In 1970, virtually all the marijuana consumed in the US mainland was
imported. Home-grown pot was far inferior and only consumed when there was
nothing else available.
Marijuana is bulky, and difficult to import. It is, however, a hardy
weed that will grow almost anywhere. So, the result of interdiction and
eradication efforts was to find places to grow it within the states.
Marijuana growers learned to grow high quality pot in rural areas of
many states, particularly in the South and far West (California). Drug warriors
used military methods to sniff those out and destroy them (and still do).
So, the next step was to begin growing it indoors. It grows now in rural
barns and other buildings, suburban basements and attics, city office buildings,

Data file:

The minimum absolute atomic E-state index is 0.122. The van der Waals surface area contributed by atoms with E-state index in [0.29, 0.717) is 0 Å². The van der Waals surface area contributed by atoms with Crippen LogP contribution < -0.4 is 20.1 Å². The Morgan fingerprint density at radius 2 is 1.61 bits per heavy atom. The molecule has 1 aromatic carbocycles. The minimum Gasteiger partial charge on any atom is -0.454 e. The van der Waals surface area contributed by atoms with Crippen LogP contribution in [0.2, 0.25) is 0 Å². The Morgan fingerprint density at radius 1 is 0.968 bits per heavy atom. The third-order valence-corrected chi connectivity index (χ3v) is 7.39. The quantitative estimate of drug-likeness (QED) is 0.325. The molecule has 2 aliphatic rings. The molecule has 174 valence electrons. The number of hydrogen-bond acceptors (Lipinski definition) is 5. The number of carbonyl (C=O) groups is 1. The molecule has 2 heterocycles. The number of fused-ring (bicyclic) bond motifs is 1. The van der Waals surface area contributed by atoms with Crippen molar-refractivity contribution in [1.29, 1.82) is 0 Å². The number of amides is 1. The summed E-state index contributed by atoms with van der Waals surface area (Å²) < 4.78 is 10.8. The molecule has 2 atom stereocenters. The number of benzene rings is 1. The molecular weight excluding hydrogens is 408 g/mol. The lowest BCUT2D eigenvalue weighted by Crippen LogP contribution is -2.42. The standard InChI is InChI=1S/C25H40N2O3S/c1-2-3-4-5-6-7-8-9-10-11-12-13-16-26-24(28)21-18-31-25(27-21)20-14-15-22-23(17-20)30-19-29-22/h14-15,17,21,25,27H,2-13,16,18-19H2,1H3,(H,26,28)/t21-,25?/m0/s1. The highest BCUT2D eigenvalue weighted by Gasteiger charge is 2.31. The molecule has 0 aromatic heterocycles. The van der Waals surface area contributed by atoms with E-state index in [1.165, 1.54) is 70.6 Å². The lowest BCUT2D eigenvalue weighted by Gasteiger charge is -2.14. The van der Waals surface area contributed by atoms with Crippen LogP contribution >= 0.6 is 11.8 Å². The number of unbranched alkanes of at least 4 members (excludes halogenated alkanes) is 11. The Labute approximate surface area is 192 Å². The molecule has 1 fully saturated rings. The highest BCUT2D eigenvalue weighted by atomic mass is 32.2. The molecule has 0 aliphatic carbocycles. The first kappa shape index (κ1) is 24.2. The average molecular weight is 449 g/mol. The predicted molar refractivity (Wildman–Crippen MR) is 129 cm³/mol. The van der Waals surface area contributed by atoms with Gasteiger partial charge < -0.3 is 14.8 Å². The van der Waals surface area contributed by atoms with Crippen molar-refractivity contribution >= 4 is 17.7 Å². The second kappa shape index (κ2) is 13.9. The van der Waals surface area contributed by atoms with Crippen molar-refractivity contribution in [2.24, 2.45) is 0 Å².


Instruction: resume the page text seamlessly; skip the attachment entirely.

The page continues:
warehouses, and apartments. With good lights, little soil, and water, a
room can be crammed full of high-quality cannabis. Often the growers are
not on site and cannot be identified.
It has been difficult to prove the medical value of cannabis with prohibitions
against research. But every year the list of medical associations (American and international) that support the use of medical marijuana gets longer, despite on-going drug war rhetoric from the United States.
History Lesson #9: When marijuana interdiction
was intensified, growers became innovative and created a superior product